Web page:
And he could have done that in any way that he pleased – he is God after all: all-powerful, all-knowing and present everywhere.  John’s Gospel, though, tells us just exactly how God chose to enter our history: “And the Word became flesh and made his dwelling among us.”  He chose not just to visit us, but instead to become one of us, taking upon himself all of our weaknesses, our pain, and our sorrows – like us in all things but sin.  He was born a baby: the all-powerful One taking on the least powerful stage of our existence.  He was born to a poor family and announced to a young woman who had never had relations with a man.  The one who created the riches of the world and who himself was clothed in the splendor of the Almighty turned aside from all of it so that he could become one with his people.  Because he chose to take upon himself all that we must go through and then some, he is the way to salvation for all of us.

The only way that the full brokenness of our human form could be redeemed was for Jesus to take on all of it when he came to save us.  That’s why his birth was so messy, why he had to be born in a manger with all the farm animals, that’s why he never had a place to lay his head all through his life.  What is amazing is that, as wretched as our earthly lives can be sometimes, God never considered himself above it all, never hesitated for a moment to take it on and fill it with grace.

And let us be clear: God didn’t take on our form so that he could become less, he took on our form so that we could become more.  So, yes, God becomes one of us and takes on all of our infirmities and weaknesses.  But in doing that, we ourselves become more than we could ever be on our own.  Our lowliness is filled with grace, our sadness is filled with rejoicing.  That was always the plan God had for us.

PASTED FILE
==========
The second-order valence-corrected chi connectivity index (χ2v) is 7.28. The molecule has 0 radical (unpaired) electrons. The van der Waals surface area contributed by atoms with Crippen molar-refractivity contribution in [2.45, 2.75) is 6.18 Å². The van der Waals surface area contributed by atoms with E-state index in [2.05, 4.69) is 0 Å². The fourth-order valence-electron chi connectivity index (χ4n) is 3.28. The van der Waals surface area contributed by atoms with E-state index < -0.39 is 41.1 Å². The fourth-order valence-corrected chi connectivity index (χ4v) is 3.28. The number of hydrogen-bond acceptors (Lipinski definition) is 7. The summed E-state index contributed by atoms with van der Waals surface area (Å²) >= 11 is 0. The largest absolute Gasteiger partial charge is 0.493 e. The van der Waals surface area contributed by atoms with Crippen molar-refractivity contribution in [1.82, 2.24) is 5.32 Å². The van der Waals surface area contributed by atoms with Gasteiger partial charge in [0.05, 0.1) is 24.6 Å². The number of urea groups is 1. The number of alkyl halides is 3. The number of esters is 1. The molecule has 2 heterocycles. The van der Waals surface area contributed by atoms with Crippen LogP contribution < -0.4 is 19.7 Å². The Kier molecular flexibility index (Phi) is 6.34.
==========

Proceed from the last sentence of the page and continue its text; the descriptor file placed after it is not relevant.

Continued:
That’s our story.  It’s really important that we don’t forget it, and even more important that we tell it to everyone we can.  It’s the best and really only reason for us to celebrate so joyfully every December the 25th.  Our story is what makes us who we are, what defines us as a Church and as a people.  The story of Christ’s Incarnation is what makes us a living sign of God’s love in the world.  That is who we really are, despite the world’s attempts to define us as something far less.  The great gift of God’s love shines glorious light into every dark corner of our world and of our lives and calls us broken ones to redemption and healing and joy.

In this year especially, this terrible year of 2020, people need to see Christ incarnate in us here and now.  They need to see us living our faith, even in the midst of a pandemic – especially in the midst of a pandemic!  Reaching out to others when we are hurting too.  Giving of ourselves in whatever way we can, even when we are in need of healing ourselves.  Jesus came to suffer and die and give us salvation through the resurrection of his own broken body.  So we too, broken by pandemic and social unrest and political uncertainty and racial injustice and every evil that has reared its ugly head this year, we can rise up out of all that and be a light to the world if we keep the faith, if we continue to live by the salvation we have in Christ Jesus.  For the believer, nothing gets to take away our joy, and that joy grows brighter when we freely share it with others.

The Incarnation – the human birth and personhood of Jesus Christ – along with his Passion, death and Resurrection, changes everything.  When we all keep the faith in Jesus Christ, the Incarnation can change us too, so that we may then go out and change the world around us.  When that happens in us and through us, by the power of our God, the angels will sing just as joyfully now as they did on that most holy night.  Glory to God in the highest, and on earth peace to people of good will!

May the Incarnation of Christ brighten your lives and fill you and your families with joy.